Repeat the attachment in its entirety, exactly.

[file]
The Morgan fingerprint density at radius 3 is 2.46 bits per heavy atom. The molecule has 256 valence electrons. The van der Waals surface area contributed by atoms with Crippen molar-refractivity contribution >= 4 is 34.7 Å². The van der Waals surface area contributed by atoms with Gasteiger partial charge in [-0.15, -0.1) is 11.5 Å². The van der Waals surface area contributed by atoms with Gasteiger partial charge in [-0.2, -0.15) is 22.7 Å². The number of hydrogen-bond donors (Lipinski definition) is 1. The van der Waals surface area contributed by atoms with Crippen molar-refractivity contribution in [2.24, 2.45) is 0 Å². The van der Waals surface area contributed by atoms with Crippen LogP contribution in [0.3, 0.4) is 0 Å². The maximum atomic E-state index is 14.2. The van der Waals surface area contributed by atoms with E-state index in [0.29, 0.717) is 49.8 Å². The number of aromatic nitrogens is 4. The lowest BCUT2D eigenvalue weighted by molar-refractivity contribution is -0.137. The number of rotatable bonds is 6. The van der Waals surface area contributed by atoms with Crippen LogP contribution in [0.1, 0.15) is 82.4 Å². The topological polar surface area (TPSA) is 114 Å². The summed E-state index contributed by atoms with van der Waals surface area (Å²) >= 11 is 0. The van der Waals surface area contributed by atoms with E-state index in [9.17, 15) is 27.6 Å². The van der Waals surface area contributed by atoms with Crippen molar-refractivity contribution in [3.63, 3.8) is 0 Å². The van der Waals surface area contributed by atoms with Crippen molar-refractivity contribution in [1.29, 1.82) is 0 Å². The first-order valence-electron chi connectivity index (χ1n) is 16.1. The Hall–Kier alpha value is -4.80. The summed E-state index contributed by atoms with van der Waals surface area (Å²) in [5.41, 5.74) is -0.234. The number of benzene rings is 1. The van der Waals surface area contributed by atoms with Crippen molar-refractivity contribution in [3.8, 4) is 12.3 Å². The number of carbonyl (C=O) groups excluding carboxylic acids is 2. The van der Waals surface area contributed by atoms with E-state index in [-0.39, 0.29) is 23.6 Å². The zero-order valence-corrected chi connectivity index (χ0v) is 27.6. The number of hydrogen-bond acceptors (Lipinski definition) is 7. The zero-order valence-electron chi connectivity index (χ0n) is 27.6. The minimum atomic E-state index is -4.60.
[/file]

The Morgan fingerprint density at radius 3 is 2.46 bits per heavy atom. The molecule has 256 valence electrons. The van der Waals surface area contributed by atoms with Crippen molar-refractivity contribution >= 4 is 34.7 Å². The van der Waals surface area contributed by atoms with Gasteiger partial charge in [-0.15, -0.1) is 11.5 Å². The van der Waals surface area contributed by atoms with Gasteiger partial charge in [-0.2, -0.15) is 22.7 Å². The number of hydrogen-bond donors (Lipinski definition) is 1. The van der Waals surface area contributed by atoms with Crippen molar-refractivity contribution in [2.24, 2.45) is 0 Å². The van der Waals surface area contributed by atoms with Crippen LogP contribution in [0.3, 0.4) is 0 Å². The maximum atomic E-state index is 14.2. The van der Waals surface area contributed by atoms with E-state index in [0.29, 0.717) is 49.8 Å². The number of aromatic nitrogens is 4. The lowest BCUT2D eigenvalue weighted by molar-refractivity contribution is -0.137. The number of rotatable bonds is 6. The van der Waals surface area contributed by atoms with Crippen LogP contribution in [0.1, 0.15) is 82.4 Å². The topological polar surface area (TPSA) is 114 Å². The summed E-state index contributed by atoms with van der Waals surface area (Å²) >= 11 is 0. The van der Waals surface area contributed by atoms with E-state index in [9.17, 15) is 27.6 Å². The van der Waals surface area contributed by atoms with Crippen molar-refractivity contribution in [3.63, 3.8) is 0 Å². The van der Waals surface area contributed by atoms with Crippen molar-refractivity contribution in [1.29, 1.82) is 0 Å². The first-order valence-electron chi connectivity index (χ1n) is 16.1. The Hall–Kier alpha value is -4.80. The summed E-state index contributed by atoms with van der Waals surface area (Å²) in [5.41, 5.74) is -0.234. The number of benzene rings is 1. The van der Waals surface area contributed by atoms with Crippen molar-refractivity contribution in [3.8, 4) is 12.3 Å². The number of carbonyl (C=O) groups excluding carboxylic acids is 2. The van der Waals surface area contributed by atoms with E-state index in [-0.39, 0.29) is 23.6 Å². The zero-order valence-corrected chi connectivity index (χ0v) is 27.6. The number of hydrogen-bond acceptors (Lipinski definition) is 7. The zero-order valence-electron chi connectivity index (χ0n) is 27.6. The minimum atomic E-state index is -4.60.